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Measles Threat Rises in Children as Vaccinations Decline Globally, WHO Warn



Measles Threat Rises in Children as Vaccinations Decline Globally, WHO Warn

(CTN News) – International health authorities said that measles vaccination rates have dropped to their lowest levels since 2008, leaving more youngsters exposed to the disease than ever before.

According to a study from the World Health Organization and the U.S. Centers for Disease Control and Prevention, the Covid-19 epidemic severely interrupted normal immunization programmes, causing millions of children to miss their measles vaccines.

The Covid-19 pandemic severely disrupted vaccination services, resulting in millions of kids missing their measles shots.

The first measles vaccination was administered to around 81% of youngsters globally in 2021, down from 86% in 2019 when the Covid epidemic started. According to the research, this leaves 25 million children susceptible to measles.

According to public health experts, 95% of youngsters must get the measles vaccine to stop epidemics. The measles vaccination has two doses, but the first dose—which is 93% effective at avoiding the disease—is the most crucial.


Over the last 20 years, steady progress has been made toward eradicating measles. According to the paper, the number of measles deaths has decreased 83% worldwide, from 761,000 in 2000 to 128,000 in 2021, due to increasing vaccination rates.

However, given that vaccination rates have been declining over the last two years, CDC Director Dr. Rochelle Walensky and WHO Director Dr. Tedros Adhanom Ghebreyesus voiced worry that measles might make a return in separate comments on Wednesday.

Although the measles virus has been formally eradicated in the United States for more than 20 years, sometimes travellers still bring it in. If vaccination rates are too low in certain places, outbreaks may result, according to the CDC.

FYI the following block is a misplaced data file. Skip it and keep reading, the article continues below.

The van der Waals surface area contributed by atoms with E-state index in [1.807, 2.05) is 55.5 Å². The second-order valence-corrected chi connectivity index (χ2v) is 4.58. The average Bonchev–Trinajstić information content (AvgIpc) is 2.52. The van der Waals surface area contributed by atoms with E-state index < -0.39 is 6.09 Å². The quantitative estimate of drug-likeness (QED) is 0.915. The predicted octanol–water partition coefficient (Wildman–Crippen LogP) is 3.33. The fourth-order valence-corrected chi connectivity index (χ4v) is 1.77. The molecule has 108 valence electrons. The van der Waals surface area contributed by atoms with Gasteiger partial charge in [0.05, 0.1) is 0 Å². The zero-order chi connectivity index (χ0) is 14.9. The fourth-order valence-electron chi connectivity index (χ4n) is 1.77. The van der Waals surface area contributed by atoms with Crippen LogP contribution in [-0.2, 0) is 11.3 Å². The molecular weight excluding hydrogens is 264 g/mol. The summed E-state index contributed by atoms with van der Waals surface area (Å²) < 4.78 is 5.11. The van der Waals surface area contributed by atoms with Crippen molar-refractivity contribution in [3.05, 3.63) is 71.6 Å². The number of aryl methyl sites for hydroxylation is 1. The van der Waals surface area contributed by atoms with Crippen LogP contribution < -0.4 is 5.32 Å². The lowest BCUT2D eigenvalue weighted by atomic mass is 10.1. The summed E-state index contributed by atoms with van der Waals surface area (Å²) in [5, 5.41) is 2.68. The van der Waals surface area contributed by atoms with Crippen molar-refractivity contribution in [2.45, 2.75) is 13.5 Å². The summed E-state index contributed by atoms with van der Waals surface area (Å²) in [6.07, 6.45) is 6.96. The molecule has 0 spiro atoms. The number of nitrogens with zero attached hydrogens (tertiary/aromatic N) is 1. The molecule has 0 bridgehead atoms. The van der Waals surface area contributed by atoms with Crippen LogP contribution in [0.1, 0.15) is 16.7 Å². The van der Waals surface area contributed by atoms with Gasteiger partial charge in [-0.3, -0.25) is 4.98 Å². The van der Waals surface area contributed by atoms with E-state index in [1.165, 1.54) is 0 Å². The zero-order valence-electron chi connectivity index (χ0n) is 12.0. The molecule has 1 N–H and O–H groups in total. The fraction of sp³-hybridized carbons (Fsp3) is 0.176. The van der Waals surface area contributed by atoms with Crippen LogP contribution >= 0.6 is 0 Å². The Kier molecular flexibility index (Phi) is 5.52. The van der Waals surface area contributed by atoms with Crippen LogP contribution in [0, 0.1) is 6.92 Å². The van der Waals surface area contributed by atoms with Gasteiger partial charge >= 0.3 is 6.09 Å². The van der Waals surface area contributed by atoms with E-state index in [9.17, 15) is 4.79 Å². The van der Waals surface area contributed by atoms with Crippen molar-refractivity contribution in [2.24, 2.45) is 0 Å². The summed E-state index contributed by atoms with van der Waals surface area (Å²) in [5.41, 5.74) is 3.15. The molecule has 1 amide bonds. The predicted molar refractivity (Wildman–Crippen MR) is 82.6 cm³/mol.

There is growing concern that measles, which is highly contagious and a serious health risk to the unvaccinated, could stage a comeback.

One of the most contagious illnesses among people is measles. It presents a major health danger for kids under the age of 5, adults over the age of 20, pregnant women, and those with weakened immune systems.

The virus may remain in the air for up to two hours and is transferred when an infected person coughs or sneezes. According to the CDC, measles is so infectious that a person who has it will spread it to 90% of their close contacts who are unprotected.


According to the CDC, one in five unvaccinated individuals who get measles needs hospitalization.

Unvaccinated children who get measles have a 1 in 20 chance of developing pneumonia, a 3 in 1,000 chance of developing brain enlargement, and a 3 in 1,000 chance of dying from respiratory or neurological problems.

The first signs include a runny nose, cough, and a high fever that may reach more than 104 degrees. The mouth then develops white spots, and red dots spread across the body.

The effectiveness of the two-dose vaccination to prevent measles is 97%. The first dosage is given between the ages of one year and fifteen months, while the second dose is given between the ages of four and six.

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